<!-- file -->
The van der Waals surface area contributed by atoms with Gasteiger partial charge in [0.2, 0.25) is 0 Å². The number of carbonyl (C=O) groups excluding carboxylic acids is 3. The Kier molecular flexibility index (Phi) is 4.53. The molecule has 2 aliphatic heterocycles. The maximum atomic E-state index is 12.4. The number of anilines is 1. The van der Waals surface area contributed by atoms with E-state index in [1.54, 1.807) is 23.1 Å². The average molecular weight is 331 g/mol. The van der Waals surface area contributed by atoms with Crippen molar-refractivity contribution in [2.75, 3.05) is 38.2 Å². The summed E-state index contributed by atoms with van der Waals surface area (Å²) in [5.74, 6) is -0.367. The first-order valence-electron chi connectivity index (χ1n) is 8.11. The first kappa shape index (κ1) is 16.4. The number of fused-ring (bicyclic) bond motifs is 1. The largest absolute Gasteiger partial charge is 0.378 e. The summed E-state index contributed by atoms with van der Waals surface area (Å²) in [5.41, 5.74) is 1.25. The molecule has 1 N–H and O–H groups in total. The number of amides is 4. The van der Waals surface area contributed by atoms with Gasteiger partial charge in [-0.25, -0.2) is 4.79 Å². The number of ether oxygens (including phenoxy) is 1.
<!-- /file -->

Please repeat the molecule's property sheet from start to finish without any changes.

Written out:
The van der Waals surface area contributed by atoms with Gasteiger partial charge in [0.2, 0.25) is 0 Å². The number of carbonyl (C=O) groups excluding carboxylic acids is 3. The Kier molecular flexibility index (Phi) is 4.53. The molecule has 2 aliphatic heterocycles. The maximum atomic E-state index is 12.4. The number of anilines is 1. The van der Waals surface area contributed by atoms with E-state index in [1.54, 1.807) is 23.1 Å². The average molecular weight is 331 g/mol. The van der Waals surface area contributed by atoms with Crippen molar-refractivity contribution in [2.75, 3.05) is 38.2 Å². The summed E-state index contributed by atoms with van der Waals surface area (Å²) in [5.74, 6) is -0.367. The first-order valence-electron chi connectivity index (χ1n) is 8.11. The first kappa shape index (κ1) is 16.4. The number of fused-ring (bicyclic) bond motifs is 1. The largest absolute Gasteiger partial charge is 0.378 e. The summed E-state index contributed by atoms with van der Waals surface area (Å²) in [5.41, 5.74) is 1.25. The molecule has 1 N–H and O–H groups in total. The number of amides is 4. The van der Waals surface area contributed by atoms with Gasteiger partial charge in [-0.25, -0.2) is 4.79 Å². The number of ether oxygens (including phenoxy) is 1.